Consider the reasons why it has been difficult for you to recognize it until now. There may be something there on a deeper level, like you are not satisfied with your current life and are trying to lead one that does not fit your economic reality. If you think that it is going to be very difficult or painful for you to accept that you suffer from money dysmorphia, you can always ask for psychological help, so that a professional can make your path more enjoyable.

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2. Keep track of your earnings and expenses

The next step you can take is to write down your income and expenses in a notebook, in an Excel or in some program that is intended for this, that is, keep your own accounting up to date. Seeing it reflected in writing will make it much easier for you to anchor yourself in reality and study what you can afford to spend and what you can’t.

If you find it complicated or you don’t know how to do it, you can always ask for help. You can try our beloved Google, there are surely tutorials or templates on the Internet that can help you get started. If not, you can also ask acquaintances who you know keep a record of their financial activity, or go to financial counseling, where they can give you an action plan to improve your financial situation and your money dysmorphia.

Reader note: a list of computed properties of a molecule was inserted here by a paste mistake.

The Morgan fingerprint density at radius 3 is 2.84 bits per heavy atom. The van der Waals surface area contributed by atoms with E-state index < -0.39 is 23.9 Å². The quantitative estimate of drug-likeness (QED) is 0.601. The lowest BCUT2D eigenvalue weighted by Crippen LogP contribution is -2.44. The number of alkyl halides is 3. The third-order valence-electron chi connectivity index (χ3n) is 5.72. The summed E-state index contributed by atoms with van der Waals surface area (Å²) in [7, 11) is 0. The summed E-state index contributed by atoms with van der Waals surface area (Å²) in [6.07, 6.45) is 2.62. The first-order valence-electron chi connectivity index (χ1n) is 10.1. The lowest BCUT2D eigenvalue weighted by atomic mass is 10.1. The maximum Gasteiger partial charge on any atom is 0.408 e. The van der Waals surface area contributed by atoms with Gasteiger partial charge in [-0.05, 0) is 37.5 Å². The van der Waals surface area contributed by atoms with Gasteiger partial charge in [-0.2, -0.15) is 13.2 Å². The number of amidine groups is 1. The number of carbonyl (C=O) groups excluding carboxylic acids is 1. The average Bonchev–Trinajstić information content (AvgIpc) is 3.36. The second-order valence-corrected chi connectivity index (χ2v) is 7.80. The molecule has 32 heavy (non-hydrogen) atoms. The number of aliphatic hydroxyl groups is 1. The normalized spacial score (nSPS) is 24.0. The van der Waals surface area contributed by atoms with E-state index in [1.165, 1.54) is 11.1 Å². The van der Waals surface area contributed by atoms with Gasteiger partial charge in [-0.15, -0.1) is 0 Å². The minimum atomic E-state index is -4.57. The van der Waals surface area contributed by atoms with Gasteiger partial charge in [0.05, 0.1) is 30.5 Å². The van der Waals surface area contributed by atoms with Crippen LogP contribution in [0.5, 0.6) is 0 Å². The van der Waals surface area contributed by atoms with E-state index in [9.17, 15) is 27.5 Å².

3. Reduce your time on social media

As we have mentioned, one of the factors that predispose to having money dysmorphia is social networks. See how there are people who are traveling all the time, eating out, buying the best makeup, clothes or accessories… It can create needs and envy in us that we would not be so aware of if we reduced our time on social networks.

Keep in mind that, although social networks are a reflection of our society, influencers They only show what they want us to see. In their profiles they upload the best of their lives and what they can be proud of, because according to society, they are signs of success in life. Don’t focus on what you don’t have, value what you have achieved and it brings you well-being.